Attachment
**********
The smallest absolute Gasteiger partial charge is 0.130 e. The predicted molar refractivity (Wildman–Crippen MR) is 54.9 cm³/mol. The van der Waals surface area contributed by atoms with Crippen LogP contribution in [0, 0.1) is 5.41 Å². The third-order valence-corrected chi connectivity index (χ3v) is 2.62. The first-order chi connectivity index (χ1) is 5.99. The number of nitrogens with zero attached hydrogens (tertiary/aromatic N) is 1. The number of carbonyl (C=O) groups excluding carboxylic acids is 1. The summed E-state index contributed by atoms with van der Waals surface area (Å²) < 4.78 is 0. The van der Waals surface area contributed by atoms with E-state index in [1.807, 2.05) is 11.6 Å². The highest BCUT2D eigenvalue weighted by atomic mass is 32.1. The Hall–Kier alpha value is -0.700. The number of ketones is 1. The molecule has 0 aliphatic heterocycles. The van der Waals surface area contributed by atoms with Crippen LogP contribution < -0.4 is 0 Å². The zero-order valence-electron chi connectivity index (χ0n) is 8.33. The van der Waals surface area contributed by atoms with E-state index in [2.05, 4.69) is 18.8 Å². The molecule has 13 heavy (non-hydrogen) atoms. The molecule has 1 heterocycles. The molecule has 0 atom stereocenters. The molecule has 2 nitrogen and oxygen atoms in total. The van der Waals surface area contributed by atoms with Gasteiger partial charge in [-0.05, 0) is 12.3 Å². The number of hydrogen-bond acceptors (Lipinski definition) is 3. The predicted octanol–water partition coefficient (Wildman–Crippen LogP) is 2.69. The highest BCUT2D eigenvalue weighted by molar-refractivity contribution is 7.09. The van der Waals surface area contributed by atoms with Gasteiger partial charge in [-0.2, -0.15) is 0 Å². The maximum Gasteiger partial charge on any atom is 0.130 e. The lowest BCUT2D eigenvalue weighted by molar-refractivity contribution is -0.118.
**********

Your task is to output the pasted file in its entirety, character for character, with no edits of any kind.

The smallest absolute Gasteiger partial charge is 0.130 e. The predicted molar refractivity (Wildman–Crippen MR) is 54.9 cm³/mol. The van der Waals surface area contributed by atoms with Crippen LogP contribution in [0, 0.1) is 5.41 Å². The third-order valence-corrected chi connectivity index (χ3v) is 2.62. The first-order chi connectivity index (χ1) is 5.99. The number of nitrogens with zero attached hydrogens (tertiary/aromatic N) is 1. The number of carbonyl (C=O) groups excluding carboxylic acids is 1. The summed E-state index contributed by atoms with van der Waals surface area (Å²) < 4.78 is 0. The van der Waals surface area contributed by atoms with E-state index in [1.807, 2.05) is 11.6 Å². The highest BCUT2D eigenvalue weighted by atomic mass is 32.1. The Hall–Kier alpha value is -0.700. The number of ketones is 1. The molecule has 0 aliphatic heterocycles. The van der Waals surface area contributed by atoms with Crippen LogP contribution < -0.4 is 0 Å². The zero-order valence-electron chi connectivity index (χ0n) is 8.33. The van der Waals surface area contributed by atoms with E-state index in [2.05, 4.69) is 18.8 Å². The molecule has 13 heavy (non-hydrogen) atoms. The molecule has 1 heterocycles. The molecule has 0 atom stereocenters. The molecule has 2 nitrogen and oxygen atoms in total. The van der Waals surface area contributed by atoms with Gasteiger partial charge in [-0.05, 0) is 12.3 Å². The number of hydrogen-bond acceptors (Lipinski definition) is 3. The predicted octanol–water partition coefficient (Wildman–Crippen LogP) is 2.69. The highest BCUT2D eigenvalue weighted by molar-refractivity contribution is 7.09. The van der Waals surface area contributed by atoms with Gasteiger partial charge in [-0.2, -0.15) is 0 Å². The maximum Gasteiger partial charge on any atom is 0.130 e. The lowest BCUT2D eigenvalue weighted by molar-refractivity contribution is -0.118.